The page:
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Old 09-11-2008, 06:43 PM
cwbyengraver cwbyengraver is offline
Join Date: Sep 2008
Posts: 37
Default Tom's Contest Submission

When you start getting good enough to show some friends, everyone says the same thing. ďI have a gun. Iíll let you engrave on.Ē So, I decided to say okay. And off I wentÖThe gun is a Springfield Armory 45. I started the project by drawing the design on the front left of the slide freehand and did not make a copy. Then, I inlayed gold in the lettering and polished the gold flat. However, during the inlay process I lost the design that I drew. So, I tried to redraw the design from memory. The design looked good, but it did not look as good as it did the first time. Working under a microscope, I began cutting when about 2/3 way through the design I discovered that every time I had wiped the chips away. They went through the gold and scratched the lettering. The rest of the slide went well. The slide was engraved on both sides. The owner liked it so much; he decided that the rear of the slide behind the grip needed to be engraved also. I photographed the slide and covered the engraved and inlayed areas. Under the microscope at high power, I drew the design on the back of the slide. It was really nice and easy to draw under the microscope; it made my canvas huge. I engraved the design and took it out from under the microscope. Darn! The scale was wrong in comparison to the sides of the slide. I should have NEVER started cutting before checking the back design with the rest of the slide. I took a month off from this project and read through both of Ron Smithís books. In reading, I knew I needed to start drawing and practicing with smaller stuff. After a while, my scrolls and designs were a lot smoother and flowed much better when I began working on the top of the slide. Now, with the project complete the .45 looks as if it were engraved by 3 different people. During this project, I learned many things that I needed to do with every project that I tackle.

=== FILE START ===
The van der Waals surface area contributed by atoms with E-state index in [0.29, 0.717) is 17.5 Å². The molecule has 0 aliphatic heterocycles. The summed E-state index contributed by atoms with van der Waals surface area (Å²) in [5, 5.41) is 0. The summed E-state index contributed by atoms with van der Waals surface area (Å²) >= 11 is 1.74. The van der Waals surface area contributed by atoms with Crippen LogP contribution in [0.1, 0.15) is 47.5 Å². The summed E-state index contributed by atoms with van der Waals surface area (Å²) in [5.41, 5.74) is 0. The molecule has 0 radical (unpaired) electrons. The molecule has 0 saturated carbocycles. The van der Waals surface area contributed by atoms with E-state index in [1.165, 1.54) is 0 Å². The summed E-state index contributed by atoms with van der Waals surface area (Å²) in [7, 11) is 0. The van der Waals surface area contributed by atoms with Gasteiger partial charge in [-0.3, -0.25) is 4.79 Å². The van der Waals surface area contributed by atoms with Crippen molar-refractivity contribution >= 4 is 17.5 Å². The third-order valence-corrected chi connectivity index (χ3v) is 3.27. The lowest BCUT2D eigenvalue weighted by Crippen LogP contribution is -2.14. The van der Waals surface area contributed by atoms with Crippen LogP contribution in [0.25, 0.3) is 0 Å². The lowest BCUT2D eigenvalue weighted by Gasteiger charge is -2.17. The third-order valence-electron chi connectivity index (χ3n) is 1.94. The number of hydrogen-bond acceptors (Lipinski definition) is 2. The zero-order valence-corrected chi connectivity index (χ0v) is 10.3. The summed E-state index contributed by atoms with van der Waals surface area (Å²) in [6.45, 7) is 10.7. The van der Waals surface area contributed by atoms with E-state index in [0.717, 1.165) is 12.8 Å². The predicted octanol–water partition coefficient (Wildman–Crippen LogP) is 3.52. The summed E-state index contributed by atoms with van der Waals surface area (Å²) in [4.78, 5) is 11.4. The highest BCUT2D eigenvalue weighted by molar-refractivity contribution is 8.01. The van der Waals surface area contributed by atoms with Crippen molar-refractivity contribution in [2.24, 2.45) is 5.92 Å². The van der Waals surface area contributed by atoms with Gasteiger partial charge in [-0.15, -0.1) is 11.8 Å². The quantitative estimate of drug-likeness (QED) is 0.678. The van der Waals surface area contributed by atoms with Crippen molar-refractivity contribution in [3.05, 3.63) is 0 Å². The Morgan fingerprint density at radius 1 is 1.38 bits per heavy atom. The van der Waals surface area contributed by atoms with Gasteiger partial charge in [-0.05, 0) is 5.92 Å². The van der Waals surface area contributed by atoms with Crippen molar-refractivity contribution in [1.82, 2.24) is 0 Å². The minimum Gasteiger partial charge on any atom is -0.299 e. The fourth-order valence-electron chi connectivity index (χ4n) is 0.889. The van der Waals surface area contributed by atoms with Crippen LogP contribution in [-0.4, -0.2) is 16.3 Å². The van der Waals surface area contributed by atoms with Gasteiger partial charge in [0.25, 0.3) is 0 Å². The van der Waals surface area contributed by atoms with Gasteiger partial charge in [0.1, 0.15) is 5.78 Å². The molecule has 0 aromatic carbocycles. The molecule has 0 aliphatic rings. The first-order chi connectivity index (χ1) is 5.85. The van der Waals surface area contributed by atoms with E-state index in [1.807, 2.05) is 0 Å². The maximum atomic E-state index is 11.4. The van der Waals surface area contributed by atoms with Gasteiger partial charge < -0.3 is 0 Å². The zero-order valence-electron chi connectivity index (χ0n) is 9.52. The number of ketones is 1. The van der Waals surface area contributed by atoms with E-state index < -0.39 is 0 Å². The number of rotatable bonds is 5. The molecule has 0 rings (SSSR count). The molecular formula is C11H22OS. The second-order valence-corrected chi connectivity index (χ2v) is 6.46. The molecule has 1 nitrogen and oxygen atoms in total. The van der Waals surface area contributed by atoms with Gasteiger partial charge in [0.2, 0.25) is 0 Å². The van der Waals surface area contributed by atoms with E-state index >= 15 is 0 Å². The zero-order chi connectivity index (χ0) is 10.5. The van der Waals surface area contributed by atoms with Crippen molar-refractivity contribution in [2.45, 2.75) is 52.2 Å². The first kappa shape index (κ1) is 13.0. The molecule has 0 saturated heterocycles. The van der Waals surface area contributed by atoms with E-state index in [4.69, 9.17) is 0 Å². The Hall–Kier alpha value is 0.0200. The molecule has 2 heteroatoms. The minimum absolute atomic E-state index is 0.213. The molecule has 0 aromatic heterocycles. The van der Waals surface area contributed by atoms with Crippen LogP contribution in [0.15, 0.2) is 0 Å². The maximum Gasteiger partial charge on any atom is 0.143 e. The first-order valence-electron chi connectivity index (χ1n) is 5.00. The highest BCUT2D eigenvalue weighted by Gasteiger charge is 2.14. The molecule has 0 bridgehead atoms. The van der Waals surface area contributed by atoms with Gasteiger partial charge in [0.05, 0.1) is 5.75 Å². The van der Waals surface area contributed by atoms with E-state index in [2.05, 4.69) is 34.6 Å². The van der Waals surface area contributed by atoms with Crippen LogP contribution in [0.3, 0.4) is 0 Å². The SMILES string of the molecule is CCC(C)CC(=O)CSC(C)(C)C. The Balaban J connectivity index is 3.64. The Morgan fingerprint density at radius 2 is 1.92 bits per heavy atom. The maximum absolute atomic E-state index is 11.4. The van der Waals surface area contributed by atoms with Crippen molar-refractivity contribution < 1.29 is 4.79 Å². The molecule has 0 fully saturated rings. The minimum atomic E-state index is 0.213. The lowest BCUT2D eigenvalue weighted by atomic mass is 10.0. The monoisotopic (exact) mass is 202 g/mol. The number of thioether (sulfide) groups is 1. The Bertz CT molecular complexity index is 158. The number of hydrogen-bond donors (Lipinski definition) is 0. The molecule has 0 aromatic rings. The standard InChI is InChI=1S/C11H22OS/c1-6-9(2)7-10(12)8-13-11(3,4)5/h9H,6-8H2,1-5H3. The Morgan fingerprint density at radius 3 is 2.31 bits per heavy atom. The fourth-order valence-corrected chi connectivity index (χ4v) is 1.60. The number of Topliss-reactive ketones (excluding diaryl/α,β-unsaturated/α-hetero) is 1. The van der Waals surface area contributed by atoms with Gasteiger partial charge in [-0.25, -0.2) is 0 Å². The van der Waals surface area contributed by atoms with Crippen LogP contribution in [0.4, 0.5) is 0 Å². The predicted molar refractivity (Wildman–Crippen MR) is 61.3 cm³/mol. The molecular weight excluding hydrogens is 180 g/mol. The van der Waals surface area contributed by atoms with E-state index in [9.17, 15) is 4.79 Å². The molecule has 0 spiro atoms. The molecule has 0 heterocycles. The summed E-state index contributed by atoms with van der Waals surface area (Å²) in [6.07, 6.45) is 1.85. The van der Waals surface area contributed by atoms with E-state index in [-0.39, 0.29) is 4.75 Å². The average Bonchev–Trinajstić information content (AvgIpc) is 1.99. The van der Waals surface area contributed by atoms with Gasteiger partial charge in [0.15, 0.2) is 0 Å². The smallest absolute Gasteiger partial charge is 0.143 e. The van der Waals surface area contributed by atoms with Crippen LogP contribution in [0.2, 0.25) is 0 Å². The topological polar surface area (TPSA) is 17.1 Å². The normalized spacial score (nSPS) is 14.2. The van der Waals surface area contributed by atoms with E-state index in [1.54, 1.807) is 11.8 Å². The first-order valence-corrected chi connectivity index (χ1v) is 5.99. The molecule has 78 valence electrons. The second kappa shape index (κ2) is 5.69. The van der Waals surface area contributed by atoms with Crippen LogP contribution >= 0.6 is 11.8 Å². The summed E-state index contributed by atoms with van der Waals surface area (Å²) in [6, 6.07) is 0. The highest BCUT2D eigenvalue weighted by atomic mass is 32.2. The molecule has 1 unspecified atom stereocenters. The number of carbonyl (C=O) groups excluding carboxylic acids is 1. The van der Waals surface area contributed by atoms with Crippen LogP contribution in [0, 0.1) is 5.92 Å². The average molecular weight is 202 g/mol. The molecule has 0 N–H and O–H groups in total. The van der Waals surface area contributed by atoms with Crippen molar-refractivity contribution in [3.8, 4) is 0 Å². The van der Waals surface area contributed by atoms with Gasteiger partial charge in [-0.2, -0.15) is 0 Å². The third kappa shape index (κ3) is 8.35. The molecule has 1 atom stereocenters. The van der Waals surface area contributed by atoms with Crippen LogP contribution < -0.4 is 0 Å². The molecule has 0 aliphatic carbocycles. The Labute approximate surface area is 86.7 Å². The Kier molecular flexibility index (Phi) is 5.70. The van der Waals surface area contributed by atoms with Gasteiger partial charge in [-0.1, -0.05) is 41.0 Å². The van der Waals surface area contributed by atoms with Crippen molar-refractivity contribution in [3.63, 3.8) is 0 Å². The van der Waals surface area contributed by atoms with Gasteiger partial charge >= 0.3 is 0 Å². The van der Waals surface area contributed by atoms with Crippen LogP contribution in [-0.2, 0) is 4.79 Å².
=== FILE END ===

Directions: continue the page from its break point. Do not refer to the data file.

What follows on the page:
Tomís Project Rules
1.Draw the design in its entirety from start to finish and make a copy or template of the design.
2.After inlaying gold, especially under the microscope, cover the inlay before cutting the design because it is easy to forget about the inlay and scratch the gold.
3.Always check your design size with the rest of your project before ever cutting.
4.Be careful, as a beginner, of the length of time you take away from a project, it can affect your cutting profoundly because you can quickly advance your skill to the next level.
5.Practice drawing every opportunity you have because it makes a difference in your design flow.
6.Start and finish projects one at a time. I have several projects, mostly knives; Iíve started and then stopped because I have a better idea for a different knife. And when I go back to finish the other knife, I realize that my cutting flow and style has improved then I donít want to finish it because it will look like 2 different people engraved it.
7.One last rule, practice taking pictures so they donít stink!:willy_nilly:
Attached Images
File Type: jpg Pat's Gun 001.jpg (45.4 KB, 118 views)
File Type: jpg Pat's Gun 002.jpg (65.2 KB, 96 views)
File Type: jpg Pat's Gun 006.jpg (28.7 KB, 110 views)
File Type: jpg Pat's Gun 007.jpg (23.8 KB, 96 views)
File Type: jpg Pat's Gun 008.jpg (27.2 KB, 89 views)
File Type: jpg Pat's Gun 009.jpg (27.7 KB, 76 views)
File Type: jpg Pat's Gun 010.jpg (23.8 KB, 84 views)